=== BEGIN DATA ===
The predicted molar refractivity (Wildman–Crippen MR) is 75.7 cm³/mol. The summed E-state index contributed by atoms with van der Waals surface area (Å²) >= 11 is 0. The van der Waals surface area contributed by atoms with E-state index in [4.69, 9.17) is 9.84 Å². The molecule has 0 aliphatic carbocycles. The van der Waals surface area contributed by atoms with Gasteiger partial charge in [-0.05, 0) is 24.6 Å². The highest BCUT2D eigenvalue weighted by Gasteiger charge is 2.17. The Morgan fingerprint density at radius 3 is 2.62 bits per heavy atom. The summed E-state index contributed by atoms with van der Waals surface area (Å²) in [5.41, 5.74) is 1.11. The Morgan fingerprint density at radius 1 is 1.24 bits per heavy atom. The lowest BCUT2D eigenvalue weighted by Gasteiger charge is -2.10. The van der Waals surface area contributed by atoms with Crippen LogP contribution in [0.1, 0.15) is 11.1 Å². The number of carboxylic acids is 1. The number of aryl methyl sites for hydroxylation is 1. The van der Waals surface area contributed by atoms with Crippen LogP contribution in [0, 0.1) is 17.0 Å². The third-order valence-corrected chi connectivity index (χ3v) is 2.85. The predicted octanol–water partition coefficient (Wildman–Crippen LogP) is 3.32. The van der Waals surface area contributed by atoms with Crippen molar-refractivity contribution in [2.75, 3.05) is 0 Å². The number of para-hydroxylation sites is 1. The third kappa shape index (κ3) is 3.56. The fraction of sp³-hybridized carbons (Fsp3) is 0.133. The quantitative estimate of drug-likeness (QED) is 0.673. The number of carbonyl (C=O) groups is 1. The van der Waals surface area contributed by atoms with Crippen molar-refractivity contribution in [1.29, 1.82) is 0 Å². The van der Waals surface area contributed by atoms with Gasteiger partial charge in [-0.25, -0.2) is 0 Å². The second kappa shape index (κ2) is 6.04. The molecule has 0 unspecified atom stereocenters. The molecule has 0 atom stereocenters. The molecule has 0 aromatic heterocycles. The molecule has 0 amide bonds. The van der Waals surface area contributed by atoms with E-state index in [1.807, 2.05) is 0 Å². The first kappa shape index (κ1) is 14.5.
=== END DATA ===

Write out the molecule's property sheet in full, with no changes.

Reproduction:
The predicted molar refractivity (Wildman–Crippen MR) is 75.7 cm³/mol. The summed E-state index contributed by atoms with van der Waals surface area (Å²) >= 11 is 0. The van der Waals surface area contributed by atoms with E-state index in [4.69, 9.17) is 9.84 Å². The molecule has 0 aliphatic carbocycles. The van der Waals surface area contributed by atoms with Gasteiger partial charge in [-0.05, 0) is 24.6 Å². The highest BCUT2D eigenvalue weighted by Gasteiger charge is 2.17. The Morgan fingerprint density at radius 3 is 2.62 bits per heavy atom. The summed E-state index contributed by atoms with van der Waals surface area (Å²) in [5.41, 5.74) is 1.11. The Morgan fingerprint density at radius 1 is 1.24 bits per heavy atom. The lowest BCUT2D eigenvalue weighted by Gasteiger charge is -2.10. The van der Waals surface area contributed by atoms with Crippen LogP contribution in [0.1, 0.15) is 11.1 Å². The number of carboxylic acids is 1. The number of aryl methyl sites for hydroxylation is 1. The van der Waals surface area contributed by atoms with Crippen LogP contribution in [0, 0.1) is 17.0 Å². The third-order valence-corrected chi connectivity index (χ3v) is 2.85. The predicted octanol–water partition coefficient (Wildman–Crippen LogP) is 3.32. The van der Waals surface area contributed by atoms with Crippen molar-refractivity contribution in [2.75, 3.05) is 0 Å². The number of para-hydroxylation sites is 1. The third kappa shape index (κ3) is 3.56. The fraction of sp³-hybridized carbons (Fsp3) is 0.133. The quantitative estimate of drug-likeness (QED) is 0.673. The number of carbonyl (C=O) groups is 1. The van der Waals surface area contributed by atoms with Crippen molar-refractivity contribution in [1.29, 1.82) is 0 Å². The van der Waals surface area contributed by atoms with Gasteiger partial charge in [-0.25, -0.2) is 0 Å². The second kappa shape index (κ2) is 6.04. The molecule has 0 unspecified atom stereocenters. The molecule has 0 atom stereocenters. The molecule has 0 aromatic heterocycles. The molecule has 0 amide bonds. The van der Waals surface area contributed by atoms with E-state index in [1.807, 2.05) is 0 Å². The first kappa shape index (κ1) is 14.5.